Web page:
But modern riots can be even more complex, and it seems this is the case in London where text-messaging, Twitter, and other forms of electronic networking have been, and continue to be, used to coordinate crowd formation and violence.

In other words, phenomena – namely riots – that were formerly considered irrational, seem to have become both planned and rational.

What seems to have happened is that the rules of law and order have weakened or even collapsed sufficiently to allow politically discontented or even criminal elements to exploit the situation.

I suspect the riots, after the one in Tottenham on Saturday, are really quite different and have different explanations.

In other words, there are several different types of riots currently taking place, and the common underlying cause may simply be the weakness or breakdown of the rules of law and order.

Many of the original peaceful protestors from Saturday are probably now at home, trying to avoid the violence and danger. It’s those who are a little outside, or on the fringes, of the normative structure – the angry, the cynical, the deviants, the criminals – who are responding to the law and order vacuum.

The original shooting and protest may have been the trigger events, but the later riots have taken a different form.

We’ve seen this pattern before. Think of the 2005 Cronulla riots in Sydney – the culmination of racial and ethnic tensions – or the 1999 WTO anti-globalisation riots in Seattle. I think there are some parallels.

What does this mean for London? Eventually the police will restore law and order.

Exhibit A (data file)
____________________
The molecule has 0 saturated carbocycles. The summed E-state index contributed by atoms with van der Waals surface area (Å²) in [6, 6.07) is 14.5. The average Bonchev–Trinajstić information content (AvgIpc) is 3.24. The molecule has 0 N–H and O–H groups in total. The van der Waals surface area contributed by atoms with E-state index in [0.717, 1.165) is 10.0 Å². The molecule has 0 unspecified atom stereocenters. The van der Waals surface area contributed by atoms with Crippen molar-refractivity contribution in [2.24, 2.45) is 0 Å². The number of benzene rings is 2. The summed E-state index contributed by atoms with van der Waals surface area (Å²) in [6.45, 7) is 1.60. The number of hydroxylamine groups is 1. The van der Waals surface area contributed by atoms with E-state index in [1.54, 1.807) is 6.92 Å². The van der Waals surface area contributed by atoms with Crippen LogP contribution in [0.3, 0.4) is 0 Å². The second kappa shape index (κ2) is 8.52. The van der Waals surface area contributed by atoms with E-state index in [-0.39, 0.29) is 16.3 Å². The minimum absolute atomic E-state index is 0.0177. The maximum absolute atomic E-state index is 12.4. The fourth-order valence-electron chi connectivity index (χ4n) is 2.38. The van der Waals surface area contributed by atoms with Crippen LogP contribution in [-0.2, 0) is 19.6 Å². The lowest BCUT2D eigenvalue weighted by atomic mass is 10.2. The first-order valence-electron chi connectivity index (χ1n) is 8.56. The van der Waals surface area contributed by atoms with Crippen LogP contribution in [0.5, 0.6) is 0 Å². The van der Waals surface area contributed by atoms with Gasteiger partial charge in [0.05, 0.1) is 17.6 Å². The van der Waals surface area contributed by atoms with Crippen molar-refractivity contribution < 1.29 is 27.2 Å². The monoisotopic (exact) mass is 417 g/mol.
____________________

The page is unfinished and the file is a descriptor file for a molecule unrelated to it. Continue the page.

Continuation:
Some of the participants will be arrested and will be dealt with. There will also be considerable soul-searching by some members of the public and some reform in police tactics.

A young couple watch the flames of a burning building block in Tottenham, North London. EPA/Daniel Deme

It certainly doesn’t mean these kinds of events will not happen again. It only takes the right combination of factors to weaken social rules of behaviour, and the presence of people who will exploit it.

We know it will happen and, in time, we might learn better how to respond to these events once they do occur. That will be the challenge.

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5 Comments sorted by

  1. Gaetane Claire

    logged in via Twitter

    Im not sure why your using 'Freud' as a main reference for such an event of 'social violence'. Bourdieu is translated in english and plenty of other, even some liberal sociologists. But why 'Freud'...Freud is an anstronaute of the individual soul and the symbol, the inconscious...interaction with the body, madness. Yes he a strong building piece of a new type of reflexion about the human being...and connected to that is sociology.
    I reckon than the foundings of psychanalysis theory and practice can be credited to Freud.

    As you say, it has been studied 'all the way back to the French Revolution in 1789.' and historians cant stop studying at so much far before.